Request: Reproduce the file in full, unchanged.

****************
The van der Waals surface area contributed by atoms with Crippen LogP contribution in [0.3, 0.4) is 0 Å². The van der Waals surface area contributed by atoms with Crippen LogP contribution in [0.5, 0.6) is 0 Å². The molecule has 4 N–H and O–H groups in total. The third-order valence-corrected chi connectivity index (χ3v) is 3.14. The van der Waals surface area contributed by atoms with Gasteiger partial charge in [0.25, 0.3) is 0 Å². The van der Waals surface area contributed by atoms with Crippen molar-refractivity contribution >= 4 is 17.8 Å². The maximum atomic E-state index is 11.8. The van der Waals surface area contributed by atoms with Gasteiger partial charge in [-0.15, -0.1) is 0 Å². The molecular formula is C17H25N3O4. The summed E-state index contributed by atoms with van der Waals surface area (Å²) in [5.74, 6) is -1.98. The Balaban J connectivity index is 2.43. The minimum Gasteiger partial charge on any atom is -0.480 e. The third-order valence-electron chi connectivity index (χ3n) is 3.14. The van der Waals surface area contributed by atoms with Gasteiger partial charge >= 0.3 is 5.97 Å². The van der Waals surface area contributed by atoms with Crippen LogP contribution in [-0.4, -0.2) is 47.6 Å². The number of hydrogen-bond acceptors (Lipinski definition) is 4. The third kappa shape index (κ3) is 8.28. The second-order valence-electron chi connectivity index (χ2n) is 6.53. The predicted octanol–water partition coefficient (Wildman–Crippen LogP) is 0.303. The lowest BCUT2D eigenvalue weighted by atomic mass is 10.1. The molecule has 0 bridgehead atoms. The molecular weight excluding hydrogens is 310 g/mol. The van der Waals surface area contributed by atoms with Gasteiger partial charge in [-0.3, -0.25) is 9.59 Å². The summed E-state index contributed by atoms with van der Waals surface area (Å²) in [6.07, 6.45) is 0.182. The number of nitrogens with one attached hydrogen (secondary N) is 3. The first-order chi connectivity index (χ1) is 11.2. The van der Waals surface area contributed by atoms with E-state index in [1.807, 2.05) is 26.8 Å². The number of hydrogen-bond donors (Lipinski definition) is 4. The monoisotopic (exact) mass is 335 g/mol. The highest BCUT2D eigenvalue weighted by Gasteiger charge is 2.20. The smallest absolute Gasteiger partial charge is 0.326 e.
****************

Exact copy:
The van der Waals surface area contributed by atoms with Crippen LogP contribution in [0.3, 0.4) is 0 Å². The van der Waals surface area contributed by atoms with Crippen LogP contribution in [0.5, 0.6) is 0 Å². The molecule has 4 N–H and O–H groups in total. The third-order valence-corrected chi connectivity index (χ3v) is 3.14. The van der Waals surface area contributed by atoms with Gasteiger partial charge in [0.25, 0.3) is 0 Å². The van der Waals surface area contributed by atoms with Crippen molar-refractivity contribution >= 4 is 17.8 Å². The maximum atomic E-state index is 11.8. The van der Waals surface area contributed by atoms with Gasteiger partial charge in [-0.15, -0.1) is 0 Å². The molecular formula is C17H25N3O4. The summed E-state index contributed by atoms with van der Waals surface area (Å²) in [5.74, 6) is -1.98. The Balaban J connectivity index is 2.43. The minimum Gasteiger partial charge on any atom is -0.480 e. The third-order valence-electron chi connectivity index (χ3n) is 3.14. The van der Waals surface area contributed by atoms with Gasteiger partial charge >= 0.3 is 5.97 Å². The van der Waals surface area contributed by atoms with Crippen LogP contribution in [-0.4, -0.2) is 47.6 Å². The number of hydrogen-bond acceptors (Lipinski definition) is 4. The third kappa shape index (κ3) is 8.28. The second-order valence-electron chi connectivity index (χ2n) is 6.53. The predicted octanol–water partition coefficient (Wildman–Crippen LogP) is 0.303. The lowest BCUT2D eigenvalue weighted by atomic mass is 10.1. The molecule has 0 bridgehead atoms. The molecular weight excluding hydrogens is 310 g/mol. The van der Waals surface area contributed by atoms with Gasteiger partial charge in [-0.3, -0.25) is 9.59 Å². The summed E-state index contributed by atoms with van der Waals surface area (Å²) in [6.07, 6.45) is 0.182. The number of nitrogens with one attached hydrogen (secondary N) is 3. The first-order chi connectivity index (χ1) is 11.2. The van der Waals surface area contributed by atoms with E-state index in [1.807, 2.05) is 26.8 Å². The number of hydrogen-bond donors (Lipinski definition) is 4. The monoisotopic (exact) mass is 335 g/mol. The highest BCUT2D eigenvalue weighted by Gasteiger charge is 2.20. The smallest absolute Gasteiger partial charge is 0.326 e.